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Have you gone to a Tai Chi or other internal martial arts seminar, and the sifu would touch another person nonchalantly and BAM! the person does a jump and get bounced off (replace the encounter with demonstration of other neat technique as you see fit)? What happen next is usually people would start to play with the technique on each other, see if they can replicate it. They may think the secret is the hip turning, or may be the sifu is using his jin to control the person’s dantien such a way, or they may think it’s all woo-woo handwaving magic.

Meanwhile, if the sifu is good, he would start telling people to do some seemingly *basic* stuff. May be some Standing to develop the Qi, may be some simple exercises. You know, the boring stuff, the stuff that we all know already. After some practices, the brazen may even start to ask questions, “Sifu, when you do such and such, you hook your foot in, and when you do, you feel the jin connection from the foot to…”

Um, not even close. If your gong-fu is not there yet, no matter how detailed the analysis is, it would be like explaining calculus to someone barely know how to do multiplication – ain’t going to happen. Equally bad is the “I am an expert in ice skating, we have a technique similar to this, and we…” Um no, ice skating is not like Tai Chi. For that matter, neither is Karate, Jijutsu, Boxing… Not that those arts do not have similar techniques, but if they do, the way it is done is different. Know how something works from one arts does not necessarily give you an insight on how it works in the internal martial arts. Unfortunately, it is very easy to fall in this trap. After all, it’s just a technique, right?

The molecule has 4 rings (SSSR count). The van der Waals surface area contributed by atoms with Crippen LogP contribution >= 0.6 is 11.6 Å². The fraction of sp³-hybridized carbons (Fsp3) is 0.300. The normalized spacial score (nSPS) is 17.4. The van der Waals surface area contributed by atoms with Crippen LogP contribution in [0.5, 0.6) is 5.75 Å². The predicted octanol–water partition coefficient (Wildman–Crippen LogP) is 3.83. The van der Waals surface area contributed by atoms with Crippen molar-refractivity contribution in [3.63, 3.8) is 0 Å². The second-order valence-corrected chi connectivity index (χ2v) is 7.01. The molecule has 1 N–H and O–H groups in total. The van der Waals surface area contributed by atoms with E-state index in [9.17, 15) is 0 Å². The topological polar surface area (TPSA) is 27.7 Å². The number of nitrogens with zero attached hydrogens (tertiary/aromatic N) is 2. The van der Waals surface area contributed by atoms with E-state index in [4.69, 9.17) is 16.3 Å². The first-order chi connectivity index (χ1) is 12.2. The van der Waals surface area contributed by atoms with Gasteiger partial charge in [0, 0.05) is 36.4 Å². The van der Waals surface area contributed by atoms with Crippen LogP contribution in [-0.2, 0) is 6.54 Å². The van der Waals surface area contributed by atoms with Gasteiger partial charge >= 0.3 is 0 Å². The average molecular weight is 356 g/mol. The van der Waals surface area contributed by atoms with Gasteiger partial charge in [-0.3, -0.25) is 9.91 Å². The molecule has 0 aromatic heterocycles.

If you train in internal martial arts, your body will change. What you do, the so called technqiues or applications arise from the all the trainings you have done. The gong-fu. What you do is an expression of what you know, not in the analyitc part of your brain, but in your Yi and in your Shen, and in your body. Until then, *that* technique, you do not know it.